What is Low Vision?

What is low vision
What is Low Vision?

What is low vision?

Low vision is a term used to describe a degree of severity of visual loss. Patients with low vision may receive treatment within a subspecialty of optometry and ophthalmology called "low vision". Individuals with low vision have reduced vision even when using the best possible spectacle or contact lens correction is applied. Low vision may be a result of either congenital disease such as retinitis pigmentosa or Leber's congenital amaurosis or of an acquired conditions such as optic atrophy.

There are several signals of low vision:

  • Difficulty recognizing a familiar face
  • Difficulty reading - print appears broken, distorted or incomplete
  • Difficulty seeing objects and potential hazards such as steps, curbs, walls, uneven surfaces and furniture

Causes of Low Vision

Macular Degeneration: The macula is the central part of the retina and is responsible for reading and other tasks that require the detection of fine detail. Macular Degeneration occurs when the macula becomes either thin (dry macular degeneration) or elevated and uneven due to leaking blood vessels under the retina (wet macular degeneration). People with macular degeneration have mostly peripheral vision and blurry or no central vision.

Diabetic Retinopathy: Diabetes can damage the capillaries of the retina, causing the retina to leak fluid onto the macula, and making the retina swell and blur vision. Without treatment, new blood vessels will grow along the retina and bleed, potentially destroying the retina. People with diabetic retinopathy have blurred and spotty vision.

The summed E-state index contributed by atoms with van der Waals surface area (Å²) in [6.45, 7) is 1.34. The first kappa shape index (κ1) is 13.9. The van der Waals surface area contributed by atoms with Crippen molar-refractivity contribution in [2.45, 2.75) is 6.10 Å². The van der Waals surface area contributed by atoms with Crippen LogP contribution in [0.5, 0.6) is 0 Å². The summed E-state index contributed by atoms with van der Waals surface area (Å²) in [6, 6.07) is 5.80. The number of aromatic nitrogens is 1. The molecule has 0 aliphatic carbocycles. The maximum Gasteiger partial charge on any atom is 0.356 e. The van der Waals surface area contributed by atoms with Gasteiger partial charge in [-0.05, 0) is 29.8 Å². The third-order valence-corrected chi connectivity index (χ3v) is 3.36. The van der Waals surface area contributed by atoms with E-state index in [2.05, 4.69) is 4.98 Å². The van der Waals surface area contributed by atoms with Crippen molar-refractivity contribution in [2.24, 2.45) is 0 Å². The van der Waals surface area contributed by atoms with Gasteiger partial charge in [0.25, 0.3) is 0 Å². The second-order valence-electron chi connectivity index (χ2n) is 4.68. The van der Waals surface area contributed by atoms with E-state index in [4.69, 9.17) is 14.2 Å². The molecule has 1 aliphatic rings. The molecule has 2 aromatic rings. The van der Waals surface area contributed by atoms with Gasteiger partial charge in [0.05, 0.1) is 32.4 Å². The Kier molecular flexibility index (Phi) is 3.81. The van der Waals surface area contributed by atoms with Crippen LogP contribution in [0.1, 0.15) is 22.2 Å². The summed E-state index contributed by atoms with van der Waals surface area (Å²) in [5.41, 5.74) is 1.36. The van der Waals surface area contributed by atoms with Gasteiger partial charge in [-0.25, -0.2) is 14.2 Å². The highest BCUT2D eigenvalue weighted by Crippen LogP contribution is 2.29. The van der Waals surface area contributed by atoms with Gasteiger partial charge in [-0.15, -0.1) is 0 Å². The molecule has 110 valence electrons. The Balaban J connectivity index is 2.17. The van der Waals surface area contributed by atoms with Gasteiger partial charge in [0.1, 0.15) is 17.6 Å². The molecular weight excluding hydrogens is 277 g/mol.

Cataract: A cataract is a clouding of the eye's lens. Because the lens focuses the eye, a person's vision blurs when the lens becomes cloudy, just as if one was trying to look at something through a waterfall. Glare can also be a significant problem for people with cataracts.

Glaucoma: Glaucoma is an eye disease in which the normal pressure in the eye rises. This pressure can cause damage to the optic nerve and other parts of the eye. People with the most common type, open angle glaucoma, lose their peripheral vision, and as the disease worsens, the field of vision narrows.

Links are direct to Zoomax low vision information about specific eye ailments introductions.

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